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Etymologies

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Examples

  • Layne shook his head, and Kallie caught a whiff of sweet orange and musky sandal-wood from his dreads.

    Black Dust Mambo

  • The slender uchigatana was shabby beside its opulent companion, its sheath of sandal-wood marked only with fading paint, its hilt fashioned from a worn knob of bone…

    Mini-interview: C.L. Werner |

  • Having thus in a manner talked himself up to an idea of his own high authority, he cut the strings of the packet which he had all this while held in his hand, and, undoing the outer coveflngs, produced a very small case made of sandal-wood.

    Anne of Geierstein

  • Khalanj285, lign-aloes and sandal-wood, plated with red gold, and studded with all manner emeralds and costly gems fit for seal rings.

    The Book of The Thousand Nights And A Night

  • So saying, he arose and pulling up425 half a score of the doors of the palace, which were of sandal-wood and lign-aloes with nails of gold and silver, bound them together with ropes of silk and floss426-silk and fine linen and wrought of them

    The Book of The Thousand Nights And A Night

  • Quoth the townsman, “He blundered who told thee that; for we burn nothing under our cooking-pots save sandal-wood, whose worth with us is but that of fuel.”

    The Book of The Thousand Nights And A Night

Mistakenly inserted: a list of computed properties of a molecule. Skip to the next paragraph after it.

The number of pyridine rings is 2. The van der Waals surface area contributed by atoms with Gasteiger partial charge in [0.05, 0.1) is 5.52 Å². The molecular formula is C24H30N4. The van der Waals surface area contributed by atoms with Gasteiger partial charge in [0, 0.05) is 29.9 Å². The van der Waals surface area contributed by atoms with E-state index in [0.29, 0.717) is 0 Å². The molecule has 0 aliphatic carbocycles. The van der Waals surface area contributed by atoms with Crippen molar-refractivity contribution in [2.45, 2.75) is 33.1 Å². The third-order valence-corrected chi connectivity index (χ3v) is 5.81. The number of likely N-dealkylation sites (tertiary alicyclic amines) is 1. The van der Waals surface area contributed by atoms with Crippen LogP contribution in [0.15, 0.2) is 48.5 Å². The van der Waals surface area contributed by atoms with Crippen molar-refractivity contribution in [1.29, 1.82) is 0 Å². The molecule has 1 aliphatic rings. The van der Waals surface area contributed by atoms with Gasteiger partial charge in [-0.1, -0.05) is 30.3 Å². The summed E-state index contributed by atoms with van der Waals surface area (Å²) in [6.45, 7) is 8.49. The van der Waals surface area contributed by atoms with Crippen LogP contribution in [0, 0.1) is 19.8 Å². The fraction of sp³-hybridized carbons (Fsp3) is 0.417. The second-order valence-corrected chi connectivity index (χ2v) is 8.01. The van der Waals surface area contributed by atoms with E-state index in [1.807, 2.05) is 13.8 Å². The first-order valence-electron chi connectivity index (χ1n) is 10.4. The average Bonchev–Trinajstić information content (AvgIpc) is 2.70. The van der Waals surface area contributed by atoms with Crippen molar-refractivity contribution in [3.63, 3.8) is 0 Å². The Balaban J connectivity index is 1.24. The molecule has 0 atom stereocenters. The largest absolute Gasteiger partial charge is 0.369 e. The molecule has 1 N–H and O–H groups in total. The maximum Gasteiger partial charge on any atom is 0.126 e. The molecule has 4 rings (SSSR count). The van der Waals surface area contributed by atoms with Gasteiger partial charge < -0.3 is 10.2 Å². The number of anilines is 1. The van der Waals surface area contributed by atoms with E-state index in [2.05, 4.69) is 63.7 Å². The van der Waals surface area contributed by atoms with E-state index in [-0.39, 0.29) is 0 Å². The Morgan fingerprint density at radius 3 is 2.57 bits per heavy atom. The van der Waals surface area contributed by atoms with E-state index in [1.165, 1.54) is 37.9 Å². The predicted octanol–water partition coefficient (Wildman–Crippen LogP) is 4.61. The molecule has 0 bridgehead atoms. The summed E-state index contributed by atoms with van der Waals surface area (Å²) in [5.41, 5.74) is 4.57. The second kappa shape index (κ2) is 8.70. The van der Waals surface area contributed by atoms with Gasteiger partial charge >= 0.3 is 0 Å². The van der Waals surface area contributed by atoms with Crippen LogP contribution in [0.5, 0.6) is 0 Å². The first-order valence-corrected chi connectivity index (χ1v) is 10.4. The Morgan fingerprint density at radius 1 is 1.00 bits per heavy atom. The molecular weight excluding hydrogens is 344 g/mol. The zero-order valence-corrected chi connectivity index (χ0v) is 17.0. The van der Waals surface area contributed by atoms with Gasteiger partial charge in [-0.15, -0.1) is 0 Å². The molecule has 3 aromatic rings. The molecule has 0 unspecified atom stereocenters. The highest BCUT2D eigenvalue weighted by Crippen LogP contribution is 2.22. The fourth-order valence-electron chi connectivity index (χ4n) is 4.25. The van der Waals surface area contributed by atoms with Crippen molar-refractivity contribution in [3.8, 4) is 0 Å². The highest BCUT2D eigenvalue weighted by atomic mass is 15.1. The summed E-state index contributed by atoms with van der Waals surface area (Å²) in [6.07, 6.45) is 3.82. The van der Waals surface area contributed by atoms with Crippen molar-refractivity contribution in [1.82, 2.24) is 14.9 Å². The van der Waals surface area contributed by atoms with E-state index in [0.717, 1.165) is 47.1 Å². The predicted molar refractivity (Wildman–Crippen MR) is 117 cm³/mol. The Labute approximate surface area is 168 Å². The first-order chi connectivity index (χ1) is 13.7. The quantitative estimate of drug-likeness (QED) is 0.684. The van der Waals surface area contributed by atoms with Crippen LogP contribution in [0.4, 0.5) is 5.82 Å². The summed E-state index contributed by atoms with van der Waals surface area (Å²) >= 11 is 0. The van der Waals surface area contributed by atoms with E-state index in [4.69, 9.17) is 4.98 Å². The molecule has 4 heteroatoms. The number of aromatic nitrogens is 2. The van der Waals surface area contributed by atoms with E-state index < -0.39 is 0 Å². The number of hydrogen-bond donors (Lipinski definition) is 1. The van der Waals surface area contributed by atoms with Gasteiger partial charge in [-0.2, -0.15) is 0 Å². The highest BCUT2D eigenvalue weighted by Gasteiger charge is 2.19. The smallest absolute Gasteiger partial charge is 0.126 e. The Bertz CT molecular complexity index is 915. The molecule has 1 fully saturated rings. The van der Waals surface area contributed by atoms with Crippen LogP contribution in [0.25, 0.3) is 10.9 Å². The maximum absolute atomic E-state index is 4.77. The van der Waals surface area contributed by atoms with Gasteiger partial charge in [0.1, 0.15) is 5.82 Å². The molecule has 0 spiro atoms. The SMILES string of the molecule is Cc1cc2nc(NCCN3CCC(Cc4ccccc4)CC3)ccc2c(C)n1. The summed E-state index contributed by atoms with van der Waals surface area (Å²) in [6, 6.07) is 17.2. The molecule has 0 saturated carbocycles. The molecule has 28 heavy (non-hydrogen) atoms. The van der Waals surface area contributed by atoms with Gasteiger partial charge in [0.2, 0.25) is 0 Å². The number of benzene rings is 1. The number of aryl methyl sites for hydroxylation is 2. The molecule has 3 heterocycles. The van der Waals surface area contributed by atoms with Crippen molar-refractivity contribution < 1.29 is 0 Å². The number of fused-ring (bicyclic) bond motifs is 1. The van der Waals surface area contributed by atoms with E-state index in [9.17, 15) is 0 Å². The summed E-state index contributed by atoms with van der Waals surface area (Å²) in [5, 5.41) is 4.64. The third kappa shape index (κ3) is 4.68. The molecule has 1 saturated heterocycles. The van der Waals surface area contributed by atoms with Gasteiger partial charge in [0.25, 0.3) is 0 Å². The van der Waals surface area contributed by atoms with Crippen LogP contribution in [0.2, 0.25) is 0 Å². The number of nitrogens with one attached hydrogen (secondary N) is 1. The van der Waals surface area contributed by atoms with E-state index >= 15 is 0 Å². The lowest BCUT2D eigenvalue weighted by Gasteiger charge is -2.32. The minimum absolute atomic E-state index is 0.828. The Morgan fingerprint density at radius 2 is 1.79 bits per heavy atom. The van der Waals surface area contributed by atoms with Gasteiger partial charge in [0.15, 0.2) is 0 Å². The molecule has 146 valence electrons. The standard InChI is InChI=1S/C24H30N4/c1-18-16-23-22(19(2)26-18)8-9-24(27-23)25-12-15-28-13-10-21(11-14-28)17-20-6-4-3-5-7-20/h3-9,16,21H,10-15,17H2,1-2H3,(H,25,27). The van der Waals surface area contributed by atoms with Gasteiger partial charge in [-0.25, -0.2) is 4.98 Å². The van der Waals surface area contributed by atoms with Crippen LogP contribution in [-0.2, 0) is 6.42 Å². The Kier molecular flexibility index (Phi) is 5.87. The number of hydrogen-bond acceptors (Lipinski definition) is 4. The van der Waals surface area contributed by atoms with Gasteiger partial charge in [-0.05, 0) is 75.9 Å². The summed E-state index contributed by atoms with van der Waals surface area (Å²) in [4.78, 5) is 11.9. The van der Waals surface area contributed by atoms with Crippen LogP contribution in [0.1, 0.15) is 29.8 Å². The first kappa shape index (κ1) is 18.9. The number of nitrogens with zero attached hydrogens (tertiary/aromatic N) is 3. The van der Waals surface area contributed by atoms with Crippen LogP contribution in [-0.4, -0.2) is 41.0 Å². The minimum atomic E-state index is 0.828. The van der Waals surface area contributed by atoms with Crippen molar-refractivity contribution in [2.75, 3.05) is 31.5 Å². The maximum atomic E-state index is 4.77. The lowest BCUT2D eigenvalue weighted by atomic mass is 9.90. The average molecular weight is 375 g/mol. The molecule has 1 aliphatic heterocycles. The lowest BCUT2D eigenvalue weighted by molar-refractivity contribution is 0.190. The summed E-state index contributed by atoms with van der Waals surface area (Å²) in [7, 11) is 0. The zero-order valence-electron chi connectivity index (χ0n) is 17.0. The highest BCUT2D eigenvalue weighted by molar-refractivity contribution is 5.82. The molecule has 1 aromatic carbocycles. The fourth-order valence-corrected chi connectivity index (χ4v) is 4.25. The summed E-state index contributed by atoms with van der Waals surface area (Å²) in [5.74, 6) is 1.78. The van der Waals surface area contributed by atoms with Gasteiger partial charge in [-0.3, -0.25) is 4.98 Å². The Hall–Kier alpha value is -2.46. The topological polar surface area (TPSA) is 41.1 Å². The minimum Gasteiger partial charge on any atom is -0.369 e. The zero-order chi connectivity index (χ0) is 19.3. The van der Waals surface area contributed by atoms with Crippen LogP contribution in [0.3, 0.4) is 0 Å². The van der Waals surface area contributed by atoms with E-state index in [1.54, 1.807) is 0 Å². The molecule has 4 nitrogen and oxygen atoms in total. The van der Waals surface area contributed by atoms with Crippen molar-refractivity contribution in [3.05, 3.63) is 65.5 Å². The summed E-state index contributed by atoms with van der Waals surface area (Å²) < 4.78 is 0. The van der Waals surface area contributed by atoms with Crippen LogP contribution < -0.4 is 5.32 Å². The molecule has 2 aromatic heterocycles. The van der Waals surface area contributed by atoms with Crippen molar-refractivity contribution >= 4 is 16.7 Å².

• Al – Saláhitah,35 which aboundeth in sandal-wood when the captain cast anchor, — And Shahrazad perceived the dawn of day and ceased saying her permitted say.

    The Book of The Thousand Nights And A Night

  • Accordingly he guided me to the market-street, where I found that he had taken in pieces the raft which carried me and which was of sandal-wood and I heard the broker calling it for sale. —

    The Book of The Thousand Nights And A Night

  • When the townsman saw the merchant looking at him, he asked, “Wilt thou sell me thy sandal-wood for a measure245 of whatever thy soul shall desire?”

    The Book of The Thousand Nights And A Night

  • Said the sharper, “I can do nothing of the kind;” and, confessing himself beaten, returned him his sandal-wood and redeemed himself from him with an hundred sequins, to be off his bargain.

    The Book of The Thousand Nights And A Night

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